GPU-Accelerated Apache Spark 3

Spark 3 and GPUs

Given the parallel nature of many data processing tasks, it’s only natural that the massively parallel architecture of a GPU should be able to parallelize and accelerate Spark data processing queries, in the same way that a GPU accelerates deep learning (DL) in artificial intelligence (AI). Therefore, NVIDIA® has worked with the Spark community to implement GPU acceleration as part of Spark 3.x. 

While Spark distributes computation across nodes in the form of partitions, within a partition, computation has historically been performed on CPU cores. However, the benefits of GPU acceleration in Spark are many. For one, fewer servers are required, reducing infrastructure cost. And, because queries are completed faster, you expect a reduction in time to results. Also, since GPU acceleration is transparent, applications built to run on Spark require no changes in order to reap the benefits of GPU acceleration.

Accelerated ETL and AI in Spark

As machine learning (ML) and DL are increasingly applied to larger datasets, Spark has become a commonly used vehicle for the data pre-processing and feature engineering needed to prepare raw input data for the learning phase. The Spark community has been focused on bringing both phases of this end-to-end pipeline together, so that data scientists can work with a single Spark cluster and avoid the penalty of moving data between phases via an external data lake. Horovod (by Uber) and TensorFlowOnSpark (by Yahoo) are examples of this approach.

Spark 3.x represents a key milestone, as Spark can now schedule GPU-accelerated ML and DL applications on Spark clusters with GPUs. The complete Spark 3 software stack that includes the RAPIDS Accelerator for Apache Spark is shown in the following figure.

New GPU-Accelerated Libraries on NVIDIA CUDA

As discussed previously, NVIDIA® CUDA® is a programming model and a set of APIs for accelerating operations on the NVIDIA GPU architecture. Layered on top of CUDA, RAPIDS is a suite of open-source software libraries and APIs that provide GPU parallelism and high-bandwidth memory speed through DataFrame and graph operations.

RAPIDS GPU-Accelerated Spark DataFrames

RAPIDS offers a powerful GPU DataFrame based on Apache Arrow data structures. Arrow specifies a standardized, language-independent, columnar memory format, optimized for data locality, to accelerate analytical processing performance on modern CPUs or GPUs. With the GPU DataFrame, batches of column values from multiple records take advantage of modern GPU designs and accelerate reading, queries, and writing.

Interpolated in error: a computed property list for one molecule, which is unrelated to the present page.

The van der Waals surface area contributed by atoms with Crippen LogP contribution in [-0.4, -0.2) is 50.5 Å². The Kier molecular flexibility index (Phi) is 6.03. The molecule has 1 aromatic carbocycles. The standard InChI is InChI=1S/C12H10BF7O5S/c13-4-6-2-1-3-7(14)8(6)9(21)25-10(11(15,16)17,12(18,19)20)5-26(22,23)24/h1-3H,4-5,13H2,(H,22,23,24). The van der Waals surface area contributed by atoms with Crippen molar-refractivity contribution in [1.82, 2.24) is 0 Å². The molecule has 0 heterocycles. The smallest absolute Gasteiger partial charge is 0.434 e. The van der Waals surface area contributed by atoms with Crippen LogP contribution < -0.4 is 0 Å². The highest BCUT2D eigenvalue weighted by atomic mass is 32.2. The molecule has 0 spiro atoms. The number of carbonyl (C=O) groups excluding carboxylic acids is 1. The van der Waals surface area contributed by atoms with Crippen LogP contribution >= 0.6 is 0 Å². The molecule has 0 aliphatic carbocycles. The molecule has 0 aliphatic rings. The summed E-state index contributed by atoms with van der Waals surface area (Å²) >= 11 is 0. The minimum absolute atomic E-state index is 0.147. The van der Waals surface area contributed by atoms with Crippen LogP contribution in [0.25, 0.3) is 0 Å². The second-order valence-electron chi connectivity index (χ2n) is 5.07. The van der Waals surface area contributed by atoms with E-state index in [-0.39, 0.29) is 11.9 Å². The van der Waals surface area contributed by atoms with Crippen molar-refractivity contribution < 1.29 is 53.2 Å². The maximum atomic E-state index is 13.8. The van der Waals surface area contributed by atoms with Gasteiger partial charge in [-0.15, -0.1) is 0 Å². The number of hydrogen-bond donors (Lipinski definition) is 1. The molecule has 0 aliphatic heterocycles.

Spark GPU-Accelerated DataFrame and SQL

For Apache Spark 3.0, new RAPIDS APIs are used by Spark SQL and DataFrames for GPU-accelerated memory-efficient columnar data processing and query plans. With the RAPIDS accelerator, the Catalyst query optimizer plugin interface has been extended to identify operators within a query plan that can be accelerated with the RAPIDS API, mostly a one-to-one mapping, and to schedule those operators on GPUs within the Spark cluster when executing the query plan.

With a physical plan for CPUs, the DataFrame data is transformed into RDD row format and usually processed one row at a time. Spark supports columnar batch, but in Spark 2.x only the Vectorized Parquet and ORC readers use it. The RAPIDS plugin extends columnar batch processing on GPUs to most Spark operations. Processing columnar data is much more GPU friendly than row-by-row processing.

A new Spark shuffle implementation built upon OpenUCX communication libraries leverage NVLink, RDMA and InfiniBand (if available) to dramatically reduce data transfer among Spark processes by: keeping as much data on the GPU as possible, finding the fastest path to move data between nodes, using the best of available hardware resources, including bypassing the CPU to do GPU to GPU memory intra and inter node transfers.  RDMA allows GPUs to transfer data directly across nodes at up to PCIe speeds, operating as if on one massive server.  NVLink allows GPUs to initiate peer to peer communication at up to 300GB/s.

GPU-Aware Scheduling in Spark

Spark 3.x adds integration with the YARN, Kubernetes, and Standalone cluster managers to request GPUs and plugin points, which can be extended to run operations on GPUs. For Kubernetes, Spark 3.x offers GPU isolation at the executor pod level. This makes GPUs easier to request and use for Spark application developers, allows for closer integration with DL and AI frameworks like Horovod and TensorFlow on Spark, and allows for better utilization of GPUs. 

An example of a flow for GPU scheduling is shown in the diagram below. The user submits an application with a GPU resource configuration discovery script. Spark starts the driver, which uses the configuration to pass on to the cluster manager, to request a container with a specified amount of resources and GPUs. The cluster manager returns the container. Spark launches the container. When the executor starts, it will run the discovery script. Spark sends that information back to the driver and the driver can then use that information to schedule tasks to GPUs.